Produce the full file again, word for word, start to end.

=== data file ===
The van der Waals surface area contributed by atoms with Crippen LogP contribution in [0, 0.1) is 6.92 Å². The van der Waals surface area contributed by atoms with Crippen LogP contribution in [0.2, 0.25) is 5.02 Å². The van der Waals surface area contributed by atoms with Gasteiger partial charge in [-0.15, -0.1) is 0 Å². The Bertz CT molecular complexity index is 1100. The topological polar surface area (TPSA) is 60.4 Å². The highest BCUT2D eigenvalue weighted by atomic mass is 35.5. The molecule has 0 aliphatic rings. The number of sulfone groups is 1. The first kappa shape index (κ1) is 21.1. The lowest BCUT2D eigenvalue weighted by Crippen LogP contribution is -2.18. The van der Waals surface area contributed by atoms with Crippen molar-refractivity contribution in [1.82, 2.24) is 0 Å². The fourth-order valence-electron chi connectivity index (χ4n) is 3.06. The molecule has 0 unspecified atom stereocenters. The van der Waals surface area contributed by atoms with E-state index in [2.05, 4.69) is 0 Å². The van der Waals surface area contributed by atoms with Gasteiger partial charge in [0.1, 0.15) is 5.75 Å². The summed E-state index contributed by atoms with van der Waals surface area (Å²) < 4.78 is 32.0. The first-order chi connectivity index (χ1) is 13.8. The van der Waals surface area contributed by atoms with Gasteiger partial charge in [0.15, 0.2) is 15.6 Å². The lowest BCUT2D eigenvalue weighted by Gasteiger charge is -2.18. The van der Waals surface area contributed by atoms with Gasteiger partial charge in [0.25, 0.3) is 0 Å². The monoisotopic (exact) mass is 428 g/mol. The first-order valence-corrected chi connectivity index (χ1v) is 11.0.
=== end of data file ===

The van der Waals surface area contributed by atoms with Crippen LogP contribution in [0, 0.1) is 6.92 Å². The van der Waals surface area contributed by atoms with Crippen LogP contribution in [0.2, 0.25) is 5.02 Å². The van der Waals surface area contributed by atoms with Gasteiger partial charge in [-0.15, -0.1) is 0 Å². The Bertz CT molecular complexity index is 1100. The topological polar surface area (TPSA) is 60.4 Å². The highest BCUT2D eigenvalue weighted by atomic mass is 35.5. The molecule has 0 aliphatic rings. The number of sulfone groups is 1. The first kappa shape index (κ1) is 21.1. The lowest BCUT2D eigenvalue weighted by Crippen LogP contribution is -2.18. The van der Waals surface area contributed by atoms with Crippen molar-refractivity contribution in [1.82, 2.24) is 0 Å². The fourth-order valence-electron chi connectivity index (χ4n) is 3.06. The molecule has 0 unspecified atom stereocenters. The van der Waals surface area contributed by atoms with E-state index in [2.05, 4.69) is 0 Å². The van der Waals surface area contributed by atoms with Gasteiger partial charge in [0.1, 0.15) is 5.75 Å². The summed E-state index contributed by atoms with van der Waals surface area (Å²) < 4.78 is 32.0. The first-order chi connectivity index (χ1) is 13.8. The van der Waals surface area contributed by atoms with Gasteiger partial charge in [0.15, 0.2) is 15.6 Å². The lowest BCUT2D eigenvalue weighted by Gasteiger charge is -2.18. The van der Waals surface area contributed by atoms with Gasteiger partial charge in [0.25, 0.3) is 0 Å². The monoisotopic (exact) mass is 428 g/mol. The first-order valence-corrected chi connectivity index (χ1v) is 11.0.